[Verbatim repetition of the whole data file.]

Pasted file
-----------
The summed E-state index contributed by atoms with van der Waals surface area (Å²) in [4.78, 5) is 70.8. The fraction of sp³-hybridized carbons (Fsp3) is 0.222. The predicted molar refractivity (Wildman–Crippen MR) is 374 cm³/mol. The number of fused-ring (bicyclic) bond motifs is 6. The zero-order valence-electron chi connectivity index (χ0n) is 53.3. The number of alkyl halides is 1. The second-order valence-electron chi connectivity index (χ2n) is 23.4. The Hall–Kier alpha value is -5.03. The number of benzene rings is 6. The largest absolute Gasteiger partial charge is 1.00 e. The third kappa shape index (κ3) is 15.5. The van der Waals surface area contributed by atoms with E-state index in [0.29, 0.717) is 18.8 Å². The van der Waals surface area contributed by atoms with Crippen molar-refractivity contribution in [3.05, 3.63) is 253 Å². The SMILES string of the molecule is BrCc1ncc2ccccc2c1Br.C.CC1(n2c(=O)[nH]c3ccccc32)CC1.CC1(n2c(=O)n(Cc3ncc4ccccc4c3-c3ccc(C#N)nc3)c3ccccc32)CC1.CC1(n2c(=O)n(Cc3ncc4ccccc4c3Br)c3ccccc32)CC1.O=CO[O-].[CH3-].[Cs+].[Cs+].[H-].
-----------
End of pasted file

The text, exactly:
The summed E-state index contributed by atoms with van der Waals surface area (Å²) in [4.78, 5) is 70.8. The fraction of sp³-hybridized carbons (Fsp3) is 0.222. The predicted molar refractivity (Wildman–Crippen MR) is 374 cm³/mol. The number of fused-ring (bicyclic) bond motifs is 6. The zero-order valence-electron chi connectivity index (χ0n) is 53.3. The number of alkyl halides is 1. The second-order valence-electron chi connectivity index (χ2n) is 23.4. The Hall–Kier alpha value is -5.03. The number of benzene rings is 6. The largest absolute Gasteiger partial charge is 1.00 e. The third kappa shape index (κ3) is 15.5. The van der Waals surface area contributed by atoms with E-state index in [0.29, 0.717) is 18.8 Å². The van der Waals surface area contributed by atoms with Crippen molar-refractivity contribution in [3.05, 3.63) is 253 Å². The SMILES string of the molecule is BrCc1ncc2ccccc2c1Br.C.CC1(n2c(=O)[nH]c3ccccc32)CC1.CC1(n2c(=O)n(Cc3ncc4ccccc4c3-c3ccc(C#N)nc3)c3ccccc32)CC1.CC1(n2c(=O)n(Cc3ncc4ccccc4c3Br)c3ccccc32)CC1.O=CO[O-].[CH3-].[Cs+].[Cs+].[H-].